48:38 min | 3 d ago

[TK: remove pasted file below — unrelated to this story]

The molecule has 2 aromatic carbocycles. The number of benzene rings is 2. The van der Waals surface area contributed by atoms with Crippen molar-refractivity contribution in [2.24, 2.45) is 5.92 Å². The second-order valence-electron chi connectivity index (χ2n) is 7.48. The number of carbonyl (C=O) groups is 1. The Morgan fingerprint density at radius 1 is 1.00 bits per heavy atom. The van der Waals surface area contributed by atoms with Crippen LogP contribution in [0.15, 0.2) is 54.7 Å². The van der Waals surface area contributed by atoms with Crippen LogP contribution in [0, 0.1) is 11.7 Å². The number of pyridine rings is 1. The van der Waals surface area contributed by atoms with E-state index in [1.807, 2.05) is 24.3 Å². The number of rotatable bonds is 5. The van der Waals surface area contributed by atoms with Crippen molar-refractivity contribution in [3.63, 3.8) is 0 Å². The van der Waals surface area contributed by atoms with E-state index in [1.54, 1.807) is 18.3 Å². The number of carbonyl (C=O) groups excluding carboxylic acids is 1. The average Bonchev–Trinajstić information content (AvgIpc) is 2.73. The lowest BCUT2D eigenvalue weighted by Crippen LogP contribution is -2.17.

Archive: The Day The Earth Stood Still (1951) w/ special guest Ted Walch